“For us to be sliding into a drier pattern, into what would be considered more normal, does not surprise me,” McLaughlin says. “The thing now is that we’ve built an infrastructure that expects a rather consistent above-average level of precipitation. The trees are going to reflect that, too. If you have above-normal moisture over a long period of time, you’re going to get more growth. And then when things start sliding back to what they had been historically, there’s going to be a price paid in the vegetation and water sources and everything else.”
Branham of the Sierra Nevada Conservancy agrees.
“There’s no reason to be optimistic that this drought is going away any time soon,” he says. “And the longer it goes, the worse it becomes.”
Tiny but Deadly
Beetle damage, courtesy photo
The dearth of rain and snow in the Sierra Nevada, combined with forest overcrowding and other factors, has stressed the trees and reduced their ability to fight off their tiny nemeses—bark beetles. The insects burrow into the bark and lay eggs in the weakened trees, which might otherwise withstand the attack by producing enough sap in defense.
Several different beetle species are responsible for the high rate of pine mortality in the Sierra, says Kings Beach resident Tricia Maloney, a plant pathology scientist at UC Davis. Once the insects have discovered a vulnerable pine, they release pheromones that attract others. After killing a tree, the beetles move on to the next and repeat the process.
Other common Sierra Nevada trees such as the white and red fir have their own predatory insect, known as the fir engraver beetle. That beetle does not send out pheromones, but can still cause large pockets of mortality in drought-stressed firs, Maloney says.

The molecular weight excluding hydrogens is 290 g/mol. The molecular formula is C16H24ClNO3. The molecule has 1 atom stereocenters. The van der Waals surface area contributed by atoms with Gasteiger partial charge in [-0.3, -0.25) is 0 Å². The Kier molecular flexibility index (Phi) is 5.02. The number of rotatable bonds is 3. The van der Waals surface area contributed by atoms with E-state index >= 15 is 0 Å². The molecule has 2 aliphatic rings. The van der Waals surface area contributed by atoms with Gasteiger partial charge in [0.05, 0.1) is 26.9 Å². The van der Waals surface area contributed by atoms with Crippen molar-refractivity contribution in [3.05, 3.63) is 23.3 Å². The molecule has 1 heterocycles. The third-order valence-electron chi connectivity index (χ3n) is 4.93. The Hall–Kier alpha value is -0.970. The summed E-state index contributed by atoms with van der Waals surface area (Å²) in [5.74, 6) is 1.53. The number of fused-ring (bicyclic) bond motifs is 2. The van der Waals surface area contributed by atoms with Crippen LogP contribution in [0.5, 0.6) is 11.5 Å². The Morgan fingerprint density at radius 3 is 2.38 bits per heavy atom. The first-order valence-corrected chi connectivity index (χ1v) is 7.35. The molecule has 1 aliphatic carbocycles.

While Price notes that bug-related mortalities occur at all elevations, the lower range of the ponderosa belt in the southern Sierra has been hit particularly hard by the western pine beetle. In some locations—especially on steep, southwest-facing slopes where soil retains little water and nutrients—large portions of mountainsides of ponderosa pines are dead.
In the Tahoe National Forest, Brown says they find occasional half-acre-sized lots of pines that were killed by bark beetles. But, the issue is nowhere near as bad as other locations.
“So far we consider that a low-level problem with potential to become worse. And all we can do is just monitor at this point and be ready if something big does break out,” Brown says, adding that the Tahoe National Forest has ongoing thinning programs aimed at reducing forest density. “I feel like we’re doing a fair amount, but we need to do more. It’s a challenge.”
Lacking Resources, Infrastructure
The Lake Tahoe area is among the fortunate few locations in the Sierra in terms of funding, which is needed for most forest-thinning projects. Those projects are unlike traditional commercial logging operations, which profit by taking the largest, most valuable trees—if not every tree.
The Sierra die-off outbreak in the 1990s, which prompted a visit to Tahoe from then-President Bill Clinton and Vice President Al Gore, helped kick-start thinning programs around The Lake, says David Fournier of the Lake Tahoe Basin Management Unit. The 2007 Angora Fire in South Lake Tahoe also boosted fuel-removal efforts, Maloney says, making Tahoe’s forests better-equipped to handle mortality events while limiting the probability of a catastrophic wildfire.
“Tahoe, for numerous reasons, is on people’s radar. It’s a destination, and it’s one of those places that receives a lot of attention,” Maloney says. “The area receives a lot of money compared to other places in the Sierra.”
Price’s turf in the Sierra and Sequoia national forests is among the less fortunate. In the Sierra National Forest, the plan this summer is to conduct salvage logging operations at the sites of two major wildfires that ripped through the region the past two years—the Aspen Fire in 2013 and the French Fire in 2014, Price says. There are scant resources to address the thousands of acres of dead and dying forest elsewhere.
“The population densities here are not sufficient politically to exert as much force as, say, in Southern California where they had the big die-back in the San Bernardinos. Tahoe also has national empathy and sensitivities going on for it. The southern Sierra doesn’t have the same political sensitivities,” Price says.